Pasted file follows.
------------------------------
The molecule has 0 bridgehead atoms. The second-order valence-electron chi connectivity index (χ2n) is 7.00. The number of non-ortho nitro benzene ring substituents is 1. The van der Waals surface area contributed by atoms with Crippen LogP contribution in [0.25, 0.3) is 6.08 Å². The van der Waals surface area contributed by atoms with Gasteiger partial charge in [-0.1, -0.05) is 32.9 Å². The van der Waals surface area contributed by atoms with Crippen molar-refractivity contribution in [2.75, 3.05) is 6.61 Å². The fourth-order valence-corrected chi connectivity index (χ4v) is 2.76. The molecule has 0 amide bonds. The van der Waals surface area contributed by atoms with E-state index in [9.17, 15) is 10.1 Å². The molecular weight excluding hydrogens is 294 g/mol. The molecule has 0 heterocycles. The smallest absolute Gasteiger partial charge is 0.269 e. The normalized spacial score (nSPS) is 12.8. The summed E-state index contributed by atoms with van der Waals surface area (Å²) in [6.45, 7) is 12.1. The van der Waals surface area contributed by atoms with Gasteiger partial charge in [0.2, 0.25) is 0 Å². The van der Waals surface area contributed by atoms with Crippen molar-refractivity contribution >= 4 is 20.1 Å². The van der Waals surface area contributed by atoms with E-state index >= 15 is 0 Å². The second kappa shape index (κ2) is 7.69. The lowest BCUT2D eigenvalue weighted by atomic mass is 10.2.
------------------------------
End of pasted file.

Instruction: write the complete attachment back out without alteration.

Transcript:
The molecule has 0 bridgehead atoms. The second-order valence-electron chi connectivity index (χ2n) is 7.00. The number of non-ortho nitro benzene ring substituents is 1. The van der Waals surface area contributed by atoms with Crippen LogP contribution in [0.25, 0.3) is 6.08 Å². The van der Waals surface area contributed by atoms with Gasteiger partial charge in [-0.1, -0.05) is 32.9 Å². The van der Waals surface area contributed by atoms with Crippen molar-refractivity contribution in [2.75, 3.05) is 6.61 Å². The fourth-order valence-corrected chi connectivity index (χ4v) is 2.76. The molecule has 0 amide bonds. The van der Waals surface area contributed by atoms with E-state index in [9.17, 15) is 10.1 Å². The molecular weight excluding hydrogens is 294 g/mol. The molecule has 0 heterocycles. The smallest absolute Gasteiger partial charge is 0.269 e. The normalized spacial score (nSPS) is 12.8. The summed E-state index contributed by atoms with van der Waals surface area (Å²) in [6.45, 7) is 12.1. The van der Waals surface area contributed by atoms with Gasteiger partial charge in [0.2, 0.25) is 0 Å². The van der Waals surface area contributed by atoms with Crippen molar-refractivity contribution >= 4 is 20.1 Å². The van der Waals surface area contributed by atoms with E-state index >= 15 is 0 Å². The second kappa shape index (κ2) is 7.69. The lowest BCUT2D eigenvalue weighted by atomic mass is 10.2.